Reuters columnist Andy Home notes that its difficult to pin down exactly how much copper the SRB buys, and that the Bureau's practice of rotating out older copper stocks could put a dent in this year's estimated purchases of 700,000 tonnes. However, despite concerns about slowing economic growth from China, the writer suggests that SRB activity could mean the country has no intention to stop importing copper.What well-stocked SRB warehouses might mean for the copper price is another consideration, since stockpiled copper can't be "consumed" by industry in the traditional sense. Still, the Bureau's buying is an important indicator of demand. Supply delays Furthermore, expected ramp ups at some copper mines have seen delays this year, and exports from Freeport-McMoRan Copper & Gold (NYSE:FCX) and Newmont Mining's (NYSE:NEM) Indonesia operations were briefly stopped due to changes in concentrate export rules. While an October GFMS update points to producers regaining some of the momentum they lost in the first half of the year, the Times notes that increased mine supply has not led to a refined copper surplus. That's due to raw material bottlenecks caused partly by the situation in Indonesia and partly by a lack of smelting capacity in China. Rising impurities such as arsenic are also causing problems, since it's difficult for smelters to process the material. To solve the problem, producers often blend those concentrates with purer material, creating even more demand - for the right kind of copper. What's next? The ICSG has brought its prediction for a 595,000-tonne copper surplus in 2014 down to 393,000 tonnes on the back of higher apparent copper usage in China. Echoing that sentiment, the team at Thomson Reuters predicts that LME copper will average $6,500 per tonne for the fourth quarter, declining to $6,200 per tonne in 2015. However, not all in the copper space are in agreement on that front: while Ioannou also does not see a copper deficit next year, he sees copper prices holding higher in comparison to GFMS predictions, and Andy Home has suggested that a deficit could come even sooner.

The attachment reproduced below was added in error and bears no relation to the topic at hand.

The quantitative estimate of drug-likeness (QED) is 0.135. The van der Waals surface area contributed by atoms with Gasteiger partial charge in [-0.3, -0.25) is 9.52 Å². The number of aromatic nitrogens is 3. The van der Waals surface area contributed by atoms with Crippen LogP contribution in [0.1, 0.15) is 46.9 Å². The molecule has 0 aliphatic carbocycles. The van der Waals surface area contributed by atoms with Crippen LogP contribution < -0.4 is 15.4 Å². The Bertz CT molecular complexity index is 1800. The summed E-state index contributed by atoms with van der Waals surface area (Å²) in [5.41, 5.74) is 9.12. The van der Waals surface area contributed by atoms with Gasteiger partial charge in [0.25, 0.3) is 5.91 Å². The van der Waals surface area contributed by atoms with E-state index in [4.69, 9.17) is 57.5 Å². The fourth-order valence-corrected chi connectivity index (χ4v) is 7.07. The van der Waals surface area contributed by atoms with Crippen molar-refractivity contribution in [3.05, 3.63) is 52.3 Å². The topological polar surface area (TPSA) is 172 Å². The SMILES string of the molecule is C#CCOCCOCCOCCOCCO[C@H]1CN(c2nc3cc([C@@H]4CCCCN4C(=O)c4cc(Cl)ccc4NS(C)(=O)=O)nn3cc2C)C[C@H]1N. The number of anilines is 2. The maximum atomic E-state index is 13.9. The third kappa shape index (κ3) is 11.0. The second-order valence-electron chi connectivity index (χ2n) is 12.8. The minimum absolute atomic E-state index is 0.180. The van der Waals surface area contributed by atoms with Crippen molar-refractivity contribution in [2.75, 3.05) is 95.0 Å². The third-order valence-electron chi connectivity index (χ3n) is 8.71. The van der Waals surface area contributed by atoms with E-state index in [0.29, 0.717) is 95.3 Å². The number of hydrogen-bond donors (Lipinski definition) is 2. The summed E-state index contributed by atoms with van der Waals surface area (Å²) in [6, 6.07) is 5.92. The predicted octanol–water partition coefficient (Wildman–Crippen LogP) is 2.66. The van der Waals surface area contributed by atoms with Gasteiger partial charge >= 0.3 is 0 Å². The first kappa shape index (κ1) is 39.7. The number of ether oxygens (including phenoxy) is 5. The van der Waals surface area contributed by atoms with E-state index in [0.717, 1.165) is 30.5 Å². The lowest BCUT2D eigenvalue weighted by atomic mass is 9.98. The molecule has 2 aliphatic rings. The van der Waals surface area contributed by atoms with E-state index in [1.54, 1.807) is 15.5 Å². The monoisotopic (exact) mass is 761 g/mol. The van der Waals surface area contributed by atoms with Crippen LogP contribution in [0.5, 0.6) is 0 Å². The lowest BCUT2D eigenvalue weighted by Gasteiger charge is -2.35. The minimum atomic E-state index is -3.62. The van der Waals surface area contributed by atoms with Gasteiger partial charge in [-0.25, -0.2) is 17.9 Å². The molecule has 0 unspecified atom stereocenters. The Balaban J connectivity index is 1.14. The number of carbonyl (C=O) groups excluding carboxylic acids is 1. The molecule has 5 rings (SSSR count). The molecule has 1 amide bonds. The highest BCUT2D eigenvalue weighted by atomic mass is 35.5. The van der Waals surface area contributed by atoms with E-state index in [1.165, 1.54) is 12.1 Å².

To be sure, copper investors will be keeping an eye out to see whether Home is right. Although the writer admits that his bullish thoughts "might seem premature," he points out that others - including China's SRB - appear to be looking at a tighter market, and that's certainly worth taking note of.Let us know what you think by taking the survey below: View This Poll Securities Disclosure: I, Teresa Matich, hold no direct investment interest in any company mentioned in this article. Survey: Calling for a Copper Surplus? Not So Fast from Copper Investing News